Sheila pointed to examples from three institutions that discussed bias and did it well:

  • Penn State. The home page of the LibGuide on Citation and Journal Measures provides a comprehensive disclaimer discouraging the use of citation counts and research level metrics as a proxy for quality of research due to inherent bias, with specific examples.
  • Brigham Young University. This guide calls out many of the pitfalls of research metrics, including subjectivity, disciplinary differences, and inherent bias.
  • University of California San Diego. This guide directs users to DORA’s resource on Rethinking research assessment: Ideas for action, which includes information about unintended cognitive and system biases.

Call to action

Sheila concluded the webinar by encouraging others to take action to address issues of bias in research impact, by doing things like:

  • Include information about implicit and explicit bias in webinars, online resources, and toolkits about research impact
  • Advocate for change within our own library organizations
  • Partner with colleagues in other areas of the library, such as teaching and learning librarians who are educating students in inclusive citation
  • Just begin!

I’ve focused on Sheila’s findings on LibGuides in this blog post, but her webinar revealed other interesting findings about research impact services in ARL libraries. I invite you to watch the webinar presentation and review the terrific bibliography in her slides.

[1] Chawla, D. Men cite themselves more than women do. Nature (2016). https://doi.org/10.1038/nature.2016.20176

Kahalon, R., Klein, V., Ksenofontov, I., Ullrich, J., & Wright, S. C. (2022). Mentioning the Sample’s Country in the Article’s Title Leads to Bias in Research Evaluation. Social Psychological and Personality Science, 13(2), 352–361. https://doi.org/10.1177/19485506211024036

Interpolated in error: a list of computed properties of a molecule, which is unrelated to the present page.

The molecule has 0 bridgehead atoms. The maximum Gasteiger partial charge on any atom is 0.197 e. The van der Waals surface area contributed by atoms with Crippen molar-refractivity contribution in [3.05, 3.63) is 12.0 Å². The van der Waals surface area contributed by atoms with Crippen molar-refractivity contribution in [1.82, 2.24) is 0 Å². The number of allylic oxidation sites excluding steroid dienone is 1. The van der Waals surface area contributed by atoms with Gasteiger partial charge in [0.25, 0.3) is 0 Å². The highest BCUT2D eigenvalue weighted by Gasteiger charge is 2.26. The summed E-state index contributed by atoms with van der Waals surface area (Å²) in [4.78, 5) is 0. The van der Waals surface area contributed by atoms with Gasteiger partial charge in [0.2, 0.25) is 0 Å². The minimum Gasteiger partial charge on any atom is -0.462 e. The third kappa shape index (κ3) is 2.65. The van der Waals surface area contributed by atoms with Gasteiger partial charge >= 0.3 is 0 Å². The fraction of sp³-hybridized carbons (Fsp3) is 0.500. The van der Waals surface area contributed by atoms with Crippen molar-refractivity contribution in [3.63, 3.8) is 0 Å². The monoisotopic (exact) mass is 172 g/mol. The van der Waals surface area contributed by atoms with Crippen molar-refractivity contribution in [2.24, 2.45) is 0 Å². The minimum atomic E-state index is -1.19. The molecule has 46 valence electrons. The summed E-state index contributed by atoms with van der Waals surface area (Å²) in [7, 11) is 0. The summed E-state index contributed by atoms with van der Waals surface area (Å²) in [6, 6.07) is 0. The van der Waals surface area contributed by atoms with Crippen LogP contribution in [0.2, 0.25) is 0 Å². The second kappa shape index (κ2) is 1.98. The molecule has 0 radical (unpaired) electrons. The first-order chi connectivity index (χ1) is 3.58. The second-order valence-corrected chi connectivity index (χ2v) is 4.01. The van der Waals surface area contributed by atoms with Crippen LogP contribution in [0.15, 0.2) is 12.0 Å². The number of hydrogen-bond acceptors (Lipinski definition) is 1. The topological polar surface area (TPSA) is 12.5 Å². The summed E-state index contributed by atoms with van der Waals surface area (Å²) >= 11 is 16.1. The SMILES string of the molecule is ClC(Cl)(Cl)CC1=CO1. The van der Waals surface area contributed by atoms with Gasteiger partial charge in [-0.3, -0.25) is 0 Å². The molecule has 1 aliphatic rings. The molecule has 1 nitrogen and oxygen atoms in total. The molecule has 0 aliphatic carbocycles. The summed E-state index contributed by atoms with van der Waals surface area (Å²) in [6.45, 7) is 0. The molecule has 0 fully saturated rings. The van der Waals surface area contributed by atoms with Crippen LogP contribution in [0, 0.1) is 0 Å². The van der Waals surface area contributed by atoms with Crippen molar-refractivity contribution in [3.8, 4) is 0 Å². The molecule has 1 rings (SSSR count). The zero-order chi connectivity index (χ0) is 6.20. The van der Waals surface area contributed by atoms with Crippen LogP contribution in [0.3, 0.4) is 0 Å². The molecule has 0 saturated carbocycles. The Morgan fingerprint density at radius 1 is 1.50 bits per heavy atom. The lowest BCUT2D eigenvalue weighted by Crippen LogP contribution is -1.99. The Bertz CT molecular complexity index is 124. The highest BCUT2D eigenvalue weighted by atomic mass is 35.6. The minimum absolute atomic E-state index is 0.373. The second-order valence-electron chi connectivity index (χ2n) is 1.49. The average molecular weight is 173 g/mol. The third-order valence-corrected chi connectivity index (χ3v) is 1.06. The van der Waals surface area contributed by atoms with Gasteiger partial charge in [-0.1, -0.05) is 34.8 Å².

Liu, F., Holme, P., Chiesa, M. et al. Gender inequality and self-publication are common among academic editors. Nat Hum Behav (2023). https://doi.org/10.1038/s41562-022-01498-1 

Ross, M.B., Glennon, B.M., Murciano-Goroff, R. et al. Women are credited less in science than men. Nature 608, 135–145 (2022). https://doi.org/10.1038/s41586-022-04966-w

Skopec, M., Issa, H., Reed, J. et al. The role of geographic bias in knowledge diffusion: a systematic review and narrative synthesis. Res Integr Peer Rev 5, 2 (2020). https://doi.org/10.1186/s41073-019-0088-0

Teixeira da Silva, J.A. The Matthew effect impacts science and academic publishing by preferentially amplifying citations, metrics and status. Scientometrics 126, 5373–5377 (2021). https://doi.org/10.1007/s11192-021-03967-2

Teich, E.G., Kim, J.Z., Lynn, C.W. et al. Citation inequity and gendered citation practices in contemporary physics. Nat. Phys. 18, 1161–1170 (2022). https://doi.org/10.1038/s41567-022-01770-1

[2] Escobar Jones, Cherice, Reid, Gwendolynne, Poe, Mya. “Leading American medical journal continues to omit Black research, reinforcing a legacy of racism in medical knowledge” — https://theconversation.com/leading-american-medical-journal-continues-to-omit-black-research-reinforcing-a-legacy-of-racism-in-medical-knowledge-185111